Further, though, it is curious that, to make his argument, Cage is forced to exclude and excoriate the very purpose for which magnetic tape and its audio recording descendents would be most commonly used: the recording of live-performed music. Cage famously hated recordings and wouldn’t listen to them or collect them. In the 1958 article on Satie he says of records “it would be an act of charity even to oneself to smash them whenever they are discovered. They are useless…” (p. 77). Cage wants to restrict magnetic tape, which has ushered in a new era in human consciousness, to the creation of new music made specifically for the tape medium. Interestingly, Cage’s mentor Henry Cowell had made a similar argument. In a 1931 article “Music of and for the Records,” Cowell mused on new recording technology, and instead of philosophizing on what impact the new medium might have on listening, prescribed that new music ought to be specifically written for recordings. “A record of a violin tone,” he writes, “is not exactly the same as the real violin; a new and beautiful tone quality results.” It seems more than likely that Cage and Cowell would have discussed this idea in the 1930s.
One of Cage’s most questionable rhetorical devices comes in his “History of Experimental Music in the United States” of 1959. He quotes Christian Wolff’s 1958 article “New and Electronic Music” in order to say what he himself wants to say. “What is, or seems to be, new in this music?” Wolff writes.
One finds a concern for a kind of objectivity, almost anonymity – sound come into its own. The ‘music’ is a resultant existing simply in the sounds we hear, given no impulse by expressions of self or personality. It is indifferent in motive, originating in no psychology nor in dramatic intentions, nor in literary or pictorial purposes. For at least some of these composers, then, the final intention is to be free of artistry and taste. But this need not make their work “abstract,” for nothing, in the end, is denied. (p. 68)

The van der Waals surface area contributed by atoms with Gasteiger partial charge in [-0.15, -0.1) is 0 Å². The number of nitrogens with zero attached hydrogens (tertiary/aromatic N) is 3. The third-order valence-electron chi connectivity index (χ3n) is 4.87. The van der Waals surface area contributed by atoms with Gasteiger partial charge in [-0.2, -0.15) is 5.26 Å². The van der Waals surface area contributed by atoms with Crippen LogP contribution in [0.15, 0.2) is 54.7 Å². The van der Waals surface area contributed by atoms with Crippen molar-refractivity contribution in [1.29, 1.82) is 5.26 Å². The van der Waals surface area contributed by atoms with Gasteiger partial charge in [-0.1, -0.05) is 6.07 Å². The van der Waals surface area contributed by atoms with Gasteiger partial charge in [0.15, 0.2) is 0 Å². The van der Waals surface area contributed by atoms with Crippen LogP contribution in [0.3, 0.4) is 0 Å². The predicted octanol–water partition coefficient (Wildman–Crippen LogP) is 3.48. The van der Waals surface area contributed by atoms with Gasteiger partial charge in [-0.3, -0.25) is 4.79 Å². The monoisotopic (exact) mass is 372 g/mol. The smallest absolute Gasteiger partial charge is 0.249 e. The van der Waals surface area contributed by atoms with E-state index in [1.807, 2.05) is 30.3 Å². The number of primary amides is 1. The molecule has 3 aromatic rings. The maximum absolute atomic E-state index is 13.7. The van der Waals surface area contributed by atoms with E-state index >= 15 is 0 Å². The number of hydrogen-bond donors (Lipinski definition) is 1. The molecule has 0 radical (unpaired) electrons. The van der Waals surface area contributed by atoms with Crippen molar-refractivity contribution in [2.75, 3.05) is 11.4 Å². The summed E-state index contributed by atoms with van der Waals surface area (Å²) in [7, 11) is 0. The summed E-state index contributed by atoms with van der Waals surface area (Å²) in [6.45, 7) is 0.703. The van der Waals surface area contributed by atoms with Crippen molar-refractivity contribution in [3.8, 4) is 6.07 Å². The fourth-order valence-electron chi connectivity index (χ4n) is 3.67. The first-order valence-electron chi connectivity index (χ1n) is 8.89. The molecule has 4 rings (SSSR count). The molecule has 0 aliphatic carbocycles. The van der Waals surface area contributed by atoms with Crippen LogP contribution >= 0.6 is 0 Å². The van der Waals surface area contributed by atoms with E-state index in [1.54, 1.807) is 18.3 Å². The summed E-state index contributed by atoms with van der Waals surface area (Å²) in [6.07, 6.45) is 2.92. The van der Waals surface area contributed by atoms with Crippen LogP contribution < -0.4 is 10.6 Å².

Cage, at the time of his article, was 47, and quoting an article that his protégé Wolff had written at the age of 24 as though it were an authority from which he could deduce objective principles. Subsequently Ives, Varèse, Ruggles, and other composers are dismissed on the basis of their failure to come up to the objective standards posited by an unknown 24-year-old composer in a now-forgotten magazine called Audience.
Now, it’s interesting that the dates of all the articles I’ve quoted from are between 1954 and 1959 – interesting because already in the “Lecture on Nothing” and “Lecture on Something,” which Cage apparently delivered around 1949 or 1950 at the Artists’ Club, he was already presenting a more balanced viewpoint. In the “Lecture on Nothing” he asks, “Should one use the materials characteristic of one’s time?” (p. 115) and his autobiographical response traces the relativity of his changing preferences for intervals of first a fifth, then sevenths and tritones, and finally for noises. He talks about how, during World War II, he preferred quiet sounds because they seemed related to the small things in society and opposed to the activities of governments and large corporations. He seems more interested in that period in owning the subjectivity of his choices. The “Lecture on Something” takes “Judge not lest ye be judged” as a theme, and continues, “It is quite useless in this situation for anyone to say Feldman’s work is good or not good… If you don’t like it, you may choose to avoid it. But if you avoid it that’s a pity, because it resembles life very closely, and life and it are essentially a cause for joy… [T]he important questions are answered by not liking only but disliking and accepting equally what one likes and dislikes” (p. 133). This is a more generous, less polemical, and more profound tone than one finds in the later articles with “Experimental” in the title.